Long ago I read an anecdote that I am unable to google today.  (Please tell me if you know the source…I think it was a noted woman writer.)  She related that she had met a man who blustered that War and Peace was a big, boring book when it was only he who was big and boring. Anatomy, calculus, history, sociology….all of these may seem big and boring to our students.  Maybe if we offer them the right “nets,” they, too. will find pleasure in catching those beautiful, boring butterflies.

The Saving Grace of Math


Mathematics (Photo credit: Terriko)

Why would a community college English instructor like me be a math advocate? Actually, I’ve always been a math advocate, and just in the past two weeks, I’ve put together more clearly the reason.  In sharing memories with old friends from school long ago, wonderful math memories came flooding back, as well as a new perspective on why math can be a great subject for anyone, not just prospective math buffs

One argument of many students is, “Math has nothing to do with my career plan. It shouldn’t be a requirement.” Their argument sounds convincing and utilitarian, especially in an age of student loans and the need to get efficiently from point A to point B, point A being an education, and point B being a good job.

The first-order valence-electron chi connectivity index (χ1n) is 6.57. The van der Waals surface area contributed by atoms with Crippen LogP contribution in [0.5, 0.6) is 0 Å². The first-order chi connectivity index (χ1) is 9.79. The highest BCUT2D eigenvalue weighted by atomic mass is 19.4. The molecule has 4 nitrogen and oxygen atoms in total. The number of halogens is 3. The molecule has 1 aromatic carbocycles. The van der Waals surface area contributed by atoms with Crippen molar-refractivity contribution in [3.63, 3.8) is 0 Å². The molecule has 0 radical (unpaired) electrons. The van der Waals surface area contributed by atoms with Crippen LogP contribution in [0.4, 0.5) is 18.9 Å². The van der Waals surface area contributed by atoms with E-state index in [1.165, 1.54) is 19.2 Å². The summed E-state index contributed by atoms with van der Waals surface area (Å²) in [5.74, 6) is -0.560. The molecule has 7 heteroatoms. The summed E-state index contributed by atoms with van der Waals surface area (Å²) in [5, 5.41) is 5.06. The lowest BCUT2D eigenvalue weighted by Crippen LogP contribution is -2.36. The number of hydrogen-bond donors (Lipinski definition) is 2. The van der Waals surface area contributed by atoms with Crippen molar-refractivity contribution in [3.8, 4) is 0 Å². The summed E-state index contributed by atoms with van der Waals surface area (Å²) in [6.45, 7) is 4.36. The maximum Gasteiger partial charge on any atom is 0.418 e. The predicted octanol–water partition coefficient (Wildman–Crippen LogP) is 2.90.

US Navy 100727-N-4304M-001 A student at a scie...

US Navy 100727-N-4304M-001 A student at a science, technology, engineering and math (STEM) summer camp at Ryken High School in Leonardtown, Md (Photo credit: Wikipedia)

However, some important benefits of math lie hidden in plain sight now that I think about it. Today’s students often feel weighted down with life situations, whether traditional students or non-traditional. Home life for the traditional student may be fraught with stresses, and certainly we know the plight of non-traditional students trying to balance relationships, finances, family, and jobs. What could possibly be the upside of taking math?